On mix CDs

Almost everyone I know has made a mix CD for someone else. What a lot of people aren’t aware of is that the art of the mix CD is held in very high regard by certain musicians and record labels that continue to produce meticulously crafted mixes that are as successful as albums of entirely original material.

Germany’s Kompakt label, for example, has released many mix CDs to complement its selection of minimal techno and house music. Artists such as Superpitcher and Michael Mayer have released seminal mixes that are now regarded as milestones in the mix CD genre. Mayer’s Immer, released in 2002, is known as the album that gave birth to the minimal house genre by compiling a series of innovative tracks by different artists and emphasizing the fact that they all had something in common.

Coldcut, founder of the Ninja Tune label, is also responsible for an excellent release that is part of the Journeys by DJ series of mix CDs. What makes Coldcut’s mix interesting and different from Mayer’s is the way it jumps from genre to genre. It reminds us that mix CDs can often give us a richer experience than any single artist could ever provide within the context of a single album. Coldcut exploits this notion by cutting back and forth from ambient to spoken word, from reggae to drum and bass, layering multiple tracks on top of each other and seamlessly transitioning from track to track, truly living up to the idea of the mix CD as a journey.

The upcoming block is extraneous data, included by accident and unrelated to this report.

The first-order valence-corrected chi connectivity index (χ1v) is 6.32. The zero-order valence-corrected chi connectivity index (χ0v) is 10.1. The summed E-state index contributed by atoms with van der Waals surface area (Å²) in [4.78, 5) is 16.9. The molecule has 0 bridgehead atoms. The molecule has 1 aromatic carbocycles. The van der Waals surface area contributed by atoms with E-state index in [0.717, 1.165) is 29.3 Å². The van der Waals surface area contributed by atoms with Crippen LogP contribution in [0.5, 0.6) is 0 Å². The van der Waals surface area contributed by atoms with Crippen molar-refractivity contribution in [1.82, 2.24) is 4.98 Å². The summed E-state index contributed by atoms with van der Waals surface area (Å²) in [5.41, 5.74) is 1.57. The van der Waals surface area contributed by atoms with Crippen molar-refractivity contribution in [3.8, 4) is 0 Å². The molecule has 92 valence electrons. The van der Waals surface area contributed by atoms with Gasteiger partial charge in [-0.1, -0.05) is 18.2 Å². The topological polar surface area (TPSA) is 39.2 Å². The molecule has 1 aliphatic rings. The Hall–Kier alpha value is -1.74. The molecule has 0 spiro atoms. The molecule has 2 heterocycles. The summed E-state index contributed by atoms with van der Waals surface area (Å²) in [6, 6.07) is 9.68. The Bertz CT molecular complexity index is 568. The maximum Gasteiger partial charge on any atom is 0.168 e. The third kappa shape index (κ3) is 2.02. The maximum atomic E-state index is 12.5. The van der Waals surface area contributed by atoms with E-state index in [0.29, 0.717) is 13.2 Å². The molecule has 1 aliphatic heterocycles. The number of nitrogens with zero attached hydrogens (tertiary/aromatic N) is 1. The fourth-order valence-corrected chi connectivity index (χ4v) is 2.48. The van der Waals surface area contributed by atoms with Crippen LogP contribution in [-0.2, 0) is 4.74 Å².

Studio !K7 also produces a well-known compilation series called DJ Kicks; Erlend Oye’s interesting compilation stands out. Oye, who calls himself “the singing DJ,” removes vocal tracks from songs and replaces them with himself singing. A haunting composition is created when, on the album’s second half, Oye combines a minimal Royksopp remix with the vocals from “There Is a Light That Never Goes Out” by The Smiths. A wholly new composition is created, one that is at once more personal than a simple mashup and exists powerfully not only on its own but also as part of an album.

Mix CDs provide artists with the power to make more exciting statements than they may otherwise be capable of on their own. They provide a medium for the exchange of ideas through the assimilation of familiar and unfamiliar material together into a new whole.